Recently I’ve had a few phone calls from parents about their stressed-out teenagers. One Mom asked, “Do students ever get totally stuck, this early, in Grade 11?”
The answer is YES, all the time! (The same goes for students in grades 9, 10, and 12, but grade 11 can be particularly overwhelming since students know their marks can impact post-secondary admissions.)
Many students are tired and stressed at mid-term. Their teachers may not know them yet, or “get” them. A test result could be far from their hopes. Maybe they’re riding the bench on the basketball team, instead of leading the starting line; or for those students eager to head-up clubs, perhaps they haven’t filled the role they’d imagined.
As I wrote about in a previous article in RESILIENT PEOPLE, I urge parents to use moments of teen stress and insecurity to help them build their resilience and perseverance muscles. Struggles and setbacks are part of life, and these are perfect times to encourage kids to push through them. These situations will make our kids stronger.
I challenge parents to not only help kids work through specific difficult situations, but also to create an environment in which their children are set-up to build resilience every day.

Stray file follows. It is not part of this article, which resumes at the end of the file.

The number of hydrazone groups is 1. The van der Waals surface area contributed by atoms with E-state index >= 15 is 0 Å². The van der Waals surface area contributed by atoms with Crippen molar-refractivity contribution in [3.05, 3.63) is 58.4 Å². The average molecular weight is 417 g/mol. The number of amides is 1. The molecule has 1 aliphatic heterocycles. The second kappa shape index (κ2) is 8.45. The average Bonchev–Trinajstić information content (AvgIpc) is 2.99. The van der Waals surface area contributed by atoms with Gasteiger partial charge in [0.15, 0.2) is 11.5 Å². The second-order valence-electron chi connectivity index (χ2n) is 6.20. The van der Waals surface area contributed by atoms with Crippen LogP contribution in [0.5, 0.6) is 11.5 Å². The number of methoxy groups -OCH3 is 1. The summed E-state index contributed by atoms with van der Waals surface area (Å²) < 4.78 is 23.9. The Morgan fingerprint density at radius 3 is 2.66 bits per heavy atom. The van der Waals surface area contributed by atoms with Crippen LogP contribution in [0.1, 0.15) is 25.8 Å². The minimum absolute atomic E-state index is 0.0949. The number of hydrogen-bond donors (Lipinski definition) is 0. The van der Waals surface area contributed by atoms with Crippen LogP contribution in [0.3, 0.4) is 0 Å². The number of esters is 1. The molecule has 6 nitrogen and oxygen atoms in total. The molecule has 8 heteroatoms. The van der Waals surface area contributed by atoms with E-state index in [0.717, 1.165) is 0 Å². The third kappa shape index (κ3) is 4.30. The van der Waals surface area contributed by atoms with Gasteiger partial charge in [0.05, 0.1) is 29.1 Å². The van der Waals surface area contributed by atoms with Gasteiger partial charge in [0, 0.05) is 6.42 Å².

Here are some key ways to set the stage for building resilience throughout the school year:
1. Make physical health a priority. The right amount of sleep and exercise, as well as proper nutrition, makes a huge impact on one’s ability to persevere during a setback. Imagine the energy needed to study for a test, or run a cross-country race. We need to be physically healthy to do these things well.
2. Build a circle of trust. An adult “outside” the immediate family can provide support to your child/teen. Acknowledge the encouragement that coaches, instructors, extended family members, and teachers can offer. Use their support and rely on it. Sometimes kids want to talk to someone other than Mom or Dad. It takes a village.
3. Practice positive parenting. Role model perseverance and resilience in your day-to-day life. Demonstrate grit when the going gets tough. Talk about what you learn from daily struggles and your failures. Encourage kids and teens to never fear failure and to get rid of stigmas associated with it.